(please note that content portions of a review may contain spoilers)
Having taken in a massive amount of the You’re Under Arrest franchise during the past year, I was quite looking forward to seeing the theatrical film since I knew that it was a solid move away from the sheer goofiness of the Specials and much more serious that most of the regular TV episodes.
The film is one that lets the cast really flex nicely, though the majority of it is really limited to our two natural leads, Miyuki and Natsumi, but also extends more to the Chief than to anyone else. While people like Ai, Yoriko and Nakajima do move in and about the storyline, they’re never really prominent and really play minor supporting roles for the most part. This may disappoint those hoping to see more of the full cast interaction that they’ve come to love in the series, but I think it works well in keeping the focus more distinct here and it helps the plot move along nicely.
And what a fun plot it is, unless the mere thought of terrorist stories scares you silly. Taking place roughly a year after the TV series ends, we learn that both Miyuki and Natsumi were selected to pilot a cross-training program where they’d go to different police locations, such as the headquarters, and acquire new skills while passing along their own. Miyuki for example spent her year working in the science lab division, picking up more skills that play up her attention to detail and detective work. Natsumi we’re not too sure about, but we know they had one hell of a going away party.
With their return to Bokuto, they find themselves enjoying taking to the streets again, but they also learn that some odd things have been going on throughout Tokyo lately. Scattered occurrences of streetlights going out, phone lines going dead and other bugs have lightly persisted but not caused much trouble. They learn that it’s something more serious though after Yoriko and Ai come across an abandoned car that has a stash of weapons on it that leads the higher-ups to send Arizuka and Kinoshita to arrest the Chief.
A former desk jockey detective becomes the focus in name as we learn that a few years ago he designed a project plan to deal with terrorists invading the city to wreck havoc on the financial institutions of the world. To write the response plan, the detective had to first write up the scenario for the terrorists to play out so that the police could respond. Before he could write that part however, he disappeared and provided a link to the Chief, which is now being played up to find out exactly what’s going on.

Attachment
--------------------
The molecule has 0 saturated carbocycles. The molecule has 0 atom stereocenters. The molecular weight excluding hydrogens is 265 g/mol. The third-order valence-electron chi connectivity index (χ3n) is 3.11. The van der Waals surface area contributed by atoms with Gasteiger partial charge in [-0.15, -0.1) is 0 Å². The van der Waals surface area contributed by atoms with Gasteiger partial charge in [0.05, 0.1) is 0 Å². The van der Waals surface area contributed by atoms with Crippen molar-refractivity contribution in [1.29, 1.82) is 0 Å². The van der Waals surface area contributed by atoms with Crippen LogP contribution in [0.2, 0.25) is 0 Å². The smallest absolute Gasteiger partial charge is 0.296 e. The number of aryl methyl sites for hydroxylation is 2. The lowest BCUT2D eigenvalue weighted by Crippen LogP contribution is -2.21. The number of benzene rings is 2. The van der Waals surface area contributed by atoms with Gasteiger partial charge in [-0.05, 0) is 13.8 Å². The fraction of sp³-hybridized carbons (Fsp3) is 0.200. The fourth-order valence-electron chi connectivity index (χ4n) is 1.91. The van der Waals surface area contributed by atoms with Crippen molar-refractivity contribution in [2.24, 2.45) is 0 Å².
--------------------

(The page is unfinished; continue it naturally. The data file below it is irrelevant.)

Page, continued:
While this is all mostly supposition and inquiry, things get very active when a group of terrorists does start to attack parts of the city and their plan proves to be highly effective, threatening the destruction of multiple bridges, taking down various grids and so forth. With this going on, the officers of Bokuto spring into action and the plot rolls forwarding a very strong active way, very unlike the bulk of the TV shows. This provides a beautiful contrast to them with its mostly serious mood, dark imagery and great pulse pounding sequences as it gets closer to the end. This is the kind of police movie that plays up a fairly standard idea, but does it in such an engaging way that I never looked at the clock, rather being fully engrossed in the film and the characters.
At the end of the film and upon reflection, I find myself having a difficult time to really recommend it. It’s a solid story and a great piece of animation, but there are some technical elements that make me unhappy with how it came out. This in itself likely won’t bother the majority of the shows fans, which is why I’ll still end up really giving it a recommendation.
Japanese Language,English Language,English Subtitles
Toshiba TW40X81 40" HDTV, Panasonic DMR-E20 DVD Recorder, Sony STR-DE835 DD/DTS receiver, Monster component cable and Sony speakers.